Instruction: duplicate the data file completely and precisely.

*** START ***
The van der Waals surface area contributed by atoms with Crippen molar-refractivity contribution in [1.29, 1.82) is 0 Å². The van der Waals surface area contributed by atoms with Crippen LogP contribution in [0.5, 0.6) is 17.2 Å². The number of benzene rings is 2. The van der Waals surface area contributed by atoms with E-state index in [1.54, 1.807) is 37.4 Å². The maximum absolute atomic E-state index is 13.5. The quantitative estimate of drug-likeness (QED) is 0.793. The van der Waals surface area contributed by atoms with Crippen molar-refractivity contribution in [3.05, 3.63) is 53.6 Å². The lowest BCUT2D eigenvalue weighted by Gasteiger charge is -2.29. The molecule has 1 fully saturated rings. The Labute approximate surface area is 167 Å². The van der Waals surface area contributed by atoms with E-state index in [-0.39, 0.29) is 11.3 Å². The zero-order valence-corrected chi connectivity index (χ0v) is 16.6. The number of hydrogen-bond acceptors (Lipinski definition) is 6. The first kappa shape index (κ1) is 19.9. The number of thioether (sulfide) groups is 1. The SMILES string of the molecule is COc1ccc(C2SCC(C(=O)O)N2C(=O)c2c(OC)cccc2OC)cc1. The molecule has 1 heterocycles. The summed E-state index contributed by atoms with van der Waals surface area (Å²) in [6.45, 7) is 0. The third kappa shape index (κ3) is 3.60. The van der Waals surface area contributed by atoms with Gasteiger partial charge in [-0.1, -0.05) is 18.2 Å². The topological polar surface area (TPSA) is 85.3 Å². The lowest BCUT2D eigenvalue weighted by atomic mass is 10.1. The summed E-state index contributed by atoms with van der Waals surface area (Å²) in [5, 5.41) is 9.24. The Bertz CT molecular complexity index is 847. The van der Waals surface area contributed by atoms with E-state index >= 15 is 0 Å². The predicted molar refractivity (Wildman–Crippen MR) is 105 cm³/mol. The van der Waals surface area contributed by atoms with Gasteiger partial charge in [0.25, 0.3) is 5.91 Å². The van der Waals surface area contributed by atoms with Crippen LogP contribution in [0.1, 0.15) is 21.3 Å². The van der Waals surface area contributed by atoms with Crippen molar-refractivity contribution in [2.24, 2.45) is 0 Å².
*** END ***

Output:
The van der Waals surface area contributed by atoms with Crippen molar-refractivity contribution in [1.29, 1.82) is 0 Å². The van der Waals surface area contributed by atoms with Crippen LogP contribution in [0.5, 0.6) is 17.2 Å². The number of benzene rings is 2. The van der Waals surface area contributed by atoms with E-state index in [1.54, 1.807) is 37.4 Å². The maximum absolute atomic E-state index is 13.5. The quantitative estimate of drug-likeness (QED) is 0.793. The van der Waals surface area contributed by atoms with Crippen molar-refractivity contribution in [3.05, 3.63) is 53.6 Å². The lowest BCUT2D eigenvalue weighted by Gasteiger charge is -2.29. The molecule has 1 fully saturated rings. The Labute approximate surface area is 167 Å². The van der Waals surface area contributed by atoms with E-state index in [-0.39, 0.29) is 11.3 Å². The zero-order valence-corrected chi connectivity index (χ0v) is 16.6. The number of hydrogen-bond acceptors (Lipinski definition) is 6. The first kappa shape index (κ1) is 19.9. The number of thioether (sulfide) groups is 1. The SMILES string of the molecule is COc1ccc(C2SCC(C(=O)O)N2C(=O)c2c(OC)cccc2OC)cc1. The molecule has 1 heterocycles. The summed E-state index contributed by atoms with van der Waals surface area (Å²) in [6.45, 7) is 0. The third kappa shape index (κ3) is 3.60. The van der Waals surface area contributed by atoms with Gasteiger partial charge in [-0.1, -0.05) is 18.2 Å². The topological polar surface area (TPSA) is 85.3 Å². The lowest BCUT2D eigenvalue weighted by atomic mass is 10.1. The summed E-state index contributed by atoms with van der Waals surface area (Å²) in [5, 5.41) is 9.24. The Bertz CT molecular complexity index is 847. The van der Waals surface area contributed by atoms with E-state index >= 15 is 0 Å². The predicted molar refractivity (Wildman–Crippen MR) is 105 cm³/mol. The van der Waals surface area contributed by atoms with Gasteiger partial charge in [0.25, 0.3) is 5.91 Å². The van der Waals surface area contributed by atoms with Crippen LogP contribution in [0.1, 0.15) is 21.3 Å². The van der Waals surface area contributed by atoms with Crippen molar-refractivity contribution in [2.24, 2.45) is 0 Å².